Jan Bočan Embassy in Stockholm

The Czechoslovak Embassy in Stockholm was one of the last built in the Brutalist style. It is again the work of Bočan, Rothbauer and Šrámek, with Jiří Náhlík. Designed in 1970, it was completed within two years. Conceptually, it builds on the success of the embassies in New Delhi and London. Architecturally, however, it differs. In Stockholm, the modular system was strictly adhered to.
Bočan observed: “Modulor 75/75/75 refers to a three-dimensional cube into which a chair can fit. It serves as a means by which structures can be made to correspond to human dimensions and feelings. Half the height of an average person, for example, would correspond to the height of a seat. This would then become the base unit, with the normal height of construction for a room being four times this size. Four is a magic number for me, dividing a square into other squares.

Although it wasn’t essential, we insisted on exploring these principles. Despite its diverse floorplan, our design for the embassy in Stockholm encoded these principles with its reinforced concrete walls and ceilings, reinforced concrete cassettes, gray and dark brown masonry and dark wooden floors. In many ways, it was the “classic” 1960s embassy (...) but the blocks are inserted glass boxes in an aluminum construction while the public areas have rough wooden frames embedded in wide wooden frames printed with graphic motifs of grasses or plants by Jiří John and Albín Brunovský.”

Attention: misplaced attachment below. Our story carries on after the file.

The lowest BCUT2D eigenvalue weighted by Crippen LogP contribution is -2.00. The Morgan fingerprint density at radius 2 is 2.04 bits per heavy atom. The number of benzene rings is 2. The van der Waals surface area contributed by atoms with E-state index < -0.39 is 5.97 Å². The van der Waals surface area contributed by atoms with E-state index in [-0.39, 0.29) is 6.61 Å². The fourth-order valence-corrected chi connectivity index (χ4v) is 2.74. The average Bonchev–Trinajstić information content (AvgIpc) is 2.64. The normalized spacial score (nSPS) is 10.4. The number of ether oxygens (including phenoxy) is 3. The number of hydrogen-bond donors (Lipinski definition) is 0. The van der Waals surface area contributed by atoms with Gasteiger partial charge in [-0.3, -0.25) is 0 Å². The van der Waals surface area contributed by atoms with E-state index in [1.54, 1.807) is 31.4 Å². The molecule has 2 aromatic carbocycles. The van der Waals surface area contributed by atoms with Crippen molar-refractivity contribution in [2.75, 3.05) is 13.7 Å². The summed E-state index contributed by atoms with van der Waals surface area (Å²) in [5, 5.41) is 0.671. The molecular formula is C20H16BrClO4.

The building’s glass, concrete, metal and brick construction was complemented by light, curved or lamella furniture, which was also designed by Bočan and his team. To create the monumental armchairs, he commissioned Michael Thonet’s former factories in the Czech Republic – which operated during the 1970s as a state-owned enterprise under the name TON (Bent Furniture Factory) – to produce his designs using Thonet’s classic bentwood technique. Armchairs with reed upholstery and an organic design were complemented by a dining table based on the same principles and low tables made of bent plywood. 

Today, the building in Stockholm no longer serves its original purpose as an embassy and, at the beginning of 2020, it was transformed into the headquarters of the Swedish fashion brand Acné Studios. Its reconstruction was overseen by creative director Jonny Johansson in collaboration with the architect Johannes Norlander.


Text by Adam Stech

Photography by AAke Lindman / Lindman Photography